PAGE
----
JACKSON, Miss. (AP) — When Mississippi Gov. Haley Barbour leaves office Jan. 10, he’ll return to the Washington, D.C., lobbying firm he founded in 1991
That’s according to a person with direct knowledge of the plan who spoke to The Associated Press on the condition of anonymity because Barbour’s plans were not yet public.
The person said Wednesday that Barbour will return next month to the BGR Group, a government affairs, strategic communications and investment banking firm. The person said Barbour’s new office is under construction in Washington, and newly hired people will work for him.
Barbour, who couldn’t seek a third term as governor, has recently worn BGR golf shirts at public events, including at a Republican Governors Association meeting in Florida. BGR used to be called Barbour Griffith and Rogers.
“I don’t have anything to announce,” Barbour said through a spokeswoman Wednesday.
Barbour told AP on Monday that he’ll be on the paid lecture circuit when he leaves office, and that he’ll give his first such speech Jan. 11 in Miami, at an event sponsored by Barclays bank. He’s being represented by Leading Authorities, a Washington firm that handles speech bookings and event planning.
In the AP interview Monday, Barbour said he will have business offices in Washington and Jackson after he leaves the governorship.
“The place that would make the most sense, that would be the most logical, would be BGR,” he said.
He said he wanted to make sure BGR executives were comfortable with his plans to travel on the paid lecture circuit.
“I don’t want to have any relationship with anybody unless everybody feels comfortable on the front end as to what I will and won’t be able to do, because I’m not going to go back to doing what I used to do,” Barbour said Monday. “I don’t have the time, and I don’t have the intention of working like I used to work. And they don’t want me to. They understand that. I’m not going back to be CEO of the firm or anything like I was for a number of years.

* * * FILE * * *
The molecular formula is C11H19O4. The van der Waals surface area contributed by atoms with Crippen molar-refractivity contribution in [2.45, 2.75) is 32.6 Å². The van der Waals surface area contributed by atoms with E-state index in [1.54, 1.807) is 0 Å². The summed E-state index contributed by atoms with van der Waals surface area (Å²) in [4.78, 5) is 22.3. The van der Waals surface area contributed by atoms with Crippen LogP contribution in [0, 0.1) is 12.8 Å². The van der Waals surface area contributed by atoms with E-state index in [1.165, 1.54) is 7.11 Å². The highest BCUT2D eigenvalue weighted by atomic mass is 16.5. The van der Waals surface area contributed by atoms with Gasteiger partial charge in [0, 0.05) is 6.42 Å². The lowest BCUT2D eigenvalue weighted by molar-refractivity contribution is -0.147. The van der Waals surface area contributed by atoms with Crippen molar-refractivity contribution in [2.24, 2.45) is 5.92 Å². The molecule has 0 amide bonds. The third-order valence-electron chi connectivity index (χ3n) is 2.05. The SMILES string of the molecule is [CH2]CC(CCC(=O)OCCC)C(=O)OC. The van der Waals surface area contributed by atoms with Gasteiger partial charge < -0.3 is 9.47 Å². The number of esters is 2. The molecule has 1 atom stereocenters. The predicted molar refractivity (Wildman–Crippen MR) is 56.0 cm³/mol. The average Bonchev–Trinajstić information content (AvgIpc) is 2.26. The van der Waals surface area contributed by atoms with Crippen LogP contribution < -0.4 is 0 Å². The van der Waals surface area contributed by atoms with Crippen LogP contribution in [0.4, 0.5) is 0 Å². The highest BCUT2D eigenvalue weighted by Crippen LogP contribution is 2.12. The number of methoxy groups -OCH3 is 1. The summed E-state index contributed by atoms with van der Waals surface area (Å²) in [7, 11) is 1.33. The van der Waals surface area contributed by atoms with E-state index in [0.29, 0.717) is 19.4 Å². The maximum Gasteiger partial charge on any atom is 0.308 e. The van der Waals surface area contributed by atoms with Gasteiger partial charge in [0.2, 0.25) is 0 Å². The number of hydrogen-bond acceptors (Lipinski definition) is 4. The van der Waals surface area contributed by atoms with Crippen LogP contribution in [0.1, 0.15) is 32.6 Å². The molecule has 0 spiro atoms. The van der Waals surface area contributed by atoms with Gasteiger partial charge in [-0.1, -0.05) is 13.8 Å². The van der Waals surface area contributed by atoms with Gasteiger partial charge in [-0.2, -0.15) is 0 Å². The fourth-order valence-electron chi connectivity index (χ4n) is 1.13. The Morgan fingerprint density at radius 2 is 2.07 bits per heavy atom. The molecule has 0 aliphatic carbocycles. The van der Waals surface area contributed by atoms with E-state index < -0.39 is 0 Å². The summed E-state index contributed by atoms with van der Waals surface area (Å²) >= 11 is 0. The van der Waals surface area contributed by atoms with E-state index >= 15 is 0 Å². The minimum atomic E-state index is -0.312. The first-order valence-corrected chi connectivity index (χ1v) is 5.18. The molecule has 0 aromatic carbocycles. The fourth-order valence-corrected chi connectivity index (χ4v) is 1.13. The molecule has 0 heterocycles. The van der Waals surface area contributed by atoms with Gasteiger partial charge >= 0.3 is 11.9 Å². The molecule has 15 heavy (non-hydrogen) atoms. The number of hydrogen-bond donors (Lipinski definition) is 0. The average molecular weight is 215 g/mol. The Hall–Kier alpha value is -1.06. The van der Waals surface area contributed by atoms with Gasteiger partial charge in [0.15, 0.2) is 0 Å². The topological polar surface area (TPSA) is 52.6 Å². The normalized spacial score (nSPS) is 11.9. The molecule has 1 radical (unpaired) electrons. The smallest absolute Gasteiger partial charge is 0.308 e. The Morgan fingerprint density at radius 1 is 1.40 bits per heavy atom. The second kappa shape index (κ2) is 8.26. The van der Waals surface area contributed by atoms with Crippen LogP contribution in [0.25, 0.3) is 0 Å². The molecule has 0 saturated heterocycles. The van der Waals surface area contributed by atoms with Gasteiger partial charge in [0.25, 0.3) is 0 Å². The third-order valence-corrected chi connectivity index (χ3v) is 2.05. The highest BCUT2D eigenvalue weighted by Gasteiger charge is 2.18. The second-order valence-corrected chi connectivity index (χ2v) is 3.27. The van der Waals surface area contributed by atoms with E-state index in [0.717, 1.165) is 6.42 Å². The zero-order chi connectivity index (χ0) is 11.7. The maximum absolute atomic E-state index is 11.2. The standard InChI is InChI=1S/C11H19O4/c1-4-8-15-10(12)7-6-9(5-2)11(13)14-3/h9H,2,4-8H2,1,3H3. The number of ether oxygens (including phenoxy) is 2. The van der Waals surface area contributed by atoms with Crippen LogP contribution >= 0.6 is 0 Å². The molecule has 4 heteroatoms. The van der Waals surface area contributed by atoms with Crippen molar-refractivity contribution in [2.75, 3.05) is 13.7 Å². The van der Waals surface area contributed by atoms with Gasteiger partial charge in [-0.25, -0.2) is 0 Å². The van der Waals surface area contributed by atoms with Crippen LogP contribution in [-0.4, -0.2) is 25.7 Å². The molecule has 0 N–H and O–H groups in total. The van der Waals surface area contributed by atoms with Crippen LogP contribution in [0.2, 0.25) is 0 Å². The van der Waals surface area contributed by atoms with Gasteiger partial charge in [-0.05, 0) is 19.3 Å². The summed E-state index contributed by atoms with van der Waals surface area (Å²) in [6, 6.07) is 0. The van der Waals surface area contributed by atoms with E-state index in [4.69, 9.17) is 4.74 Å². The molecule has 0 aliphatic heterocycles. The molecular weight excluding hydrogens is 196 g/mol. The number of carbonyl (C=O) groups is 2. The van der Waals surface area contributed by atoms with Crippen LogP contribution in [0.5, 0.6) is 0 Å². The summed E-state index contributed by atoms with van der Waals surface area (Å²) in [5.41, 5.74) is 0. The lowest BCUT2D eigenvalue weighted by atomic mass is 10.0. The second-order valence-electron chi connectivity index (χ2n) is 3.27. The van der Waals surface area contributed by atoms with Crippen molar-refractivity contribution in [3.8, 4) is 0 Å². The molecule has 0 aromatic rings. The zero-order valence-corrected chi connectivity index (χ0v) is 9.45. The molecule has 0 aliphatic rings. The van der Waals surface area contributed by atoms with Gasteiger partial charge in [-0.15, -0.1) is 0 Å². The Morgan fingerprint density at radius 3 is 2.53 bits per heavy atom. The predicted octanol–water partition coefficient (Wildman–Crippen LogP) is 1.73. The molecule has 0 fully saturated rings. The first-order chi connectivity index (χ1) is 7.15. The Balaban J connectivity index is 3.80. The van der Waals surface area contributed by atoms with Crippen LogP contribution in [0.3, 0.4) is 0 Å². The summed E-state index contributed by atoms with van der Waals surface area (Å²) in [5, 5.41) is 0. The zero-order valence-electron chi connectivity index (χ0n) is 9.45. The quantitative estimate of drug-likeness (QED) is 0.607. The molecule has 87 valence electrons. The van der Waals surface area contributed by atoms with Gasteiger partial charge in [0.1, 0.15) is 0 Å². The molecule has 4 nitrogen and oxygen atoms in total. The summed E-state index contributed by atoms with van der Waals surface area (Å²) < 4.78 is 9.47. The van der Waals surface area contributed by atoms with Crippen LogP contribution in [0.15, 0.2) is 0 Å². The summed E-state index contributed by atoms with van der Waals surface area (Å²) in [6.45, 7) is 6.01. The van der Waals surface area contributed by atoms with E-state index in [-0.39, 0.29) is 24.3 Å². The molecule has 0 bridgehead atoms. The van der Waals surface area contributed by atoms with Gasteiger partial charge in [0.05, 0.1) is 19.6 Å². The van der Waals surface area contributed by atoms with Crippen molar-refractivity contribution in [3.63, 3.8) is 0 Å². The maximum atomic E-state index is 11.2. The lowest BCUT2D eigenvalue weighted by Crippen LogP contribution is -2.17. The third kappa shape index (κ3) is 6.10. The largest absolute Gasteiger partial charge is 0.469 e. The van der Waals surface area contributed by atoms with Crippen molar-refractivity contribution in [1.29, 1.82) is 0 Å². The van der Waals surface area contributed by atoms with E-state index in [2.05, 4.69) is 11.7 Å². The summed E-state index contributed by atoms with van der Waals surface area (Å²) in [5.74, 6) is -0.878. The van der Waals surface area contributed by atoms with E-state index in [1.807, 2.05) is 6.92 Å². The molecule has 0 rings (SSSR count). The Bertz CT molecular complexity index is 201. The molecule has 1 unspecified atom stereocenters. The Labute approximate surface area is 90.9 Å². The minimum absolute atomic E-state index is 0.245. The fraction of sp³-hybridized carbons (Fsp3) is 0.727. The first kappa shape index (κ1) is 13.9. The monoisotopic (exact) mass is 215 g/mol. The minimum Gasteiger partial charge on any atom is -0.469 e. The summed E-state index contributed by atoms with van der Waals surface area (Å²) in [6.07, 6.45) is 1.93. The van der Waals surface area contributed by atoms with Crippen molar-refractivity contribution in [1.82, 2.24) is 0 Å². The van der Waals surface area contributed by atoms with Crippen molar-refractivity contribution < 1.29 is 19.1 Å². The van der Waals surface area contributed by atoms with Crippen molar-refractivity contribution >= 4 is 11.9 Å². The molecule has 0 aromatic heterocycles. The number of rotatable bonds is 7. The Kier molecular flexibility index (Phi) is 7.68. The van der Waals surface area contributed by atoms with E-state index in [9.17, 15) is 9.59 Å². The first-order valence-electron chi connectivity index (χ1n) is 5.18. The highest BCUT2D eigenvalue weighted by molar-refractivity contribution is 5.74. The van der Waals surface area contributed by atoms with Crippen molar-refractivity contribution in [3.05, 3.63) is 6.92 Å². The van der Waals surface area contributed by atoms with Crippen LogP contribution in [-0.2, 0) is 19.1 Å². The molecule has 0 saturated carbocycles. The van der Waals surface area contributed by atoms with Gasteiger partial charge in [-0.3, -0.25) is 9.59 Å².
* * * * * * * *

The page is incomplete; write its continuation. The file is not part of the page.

Barbour, a Yazoo City native, was White House political director for President Ronald Reagan in the 1980s and chaired the Republican National Committee from 1993 to 1997. As a lobbyist, he represented several high-profile clients, including tobacco and energy companies. He unseated a Democratic governor in his home state in November 2003.
Barbour said Leading Authorities called him last week to book the Jan. 11 speech, and he checked with the state Ethics Commission to see if he can schedule speeches now that he will give after leaving office.
Ethics Commission director Tom Hood said there are no prohibitions on Barbour’s being paid for speeches after leaving office, as long as there is no relation between a speech payment and business he conducted as governor.
Barbour did not say how much he’ll be paid, only that the fee will depend on how time-consuming the appearance is and how much travel is involved.
Copyright 2011 The Associated Press.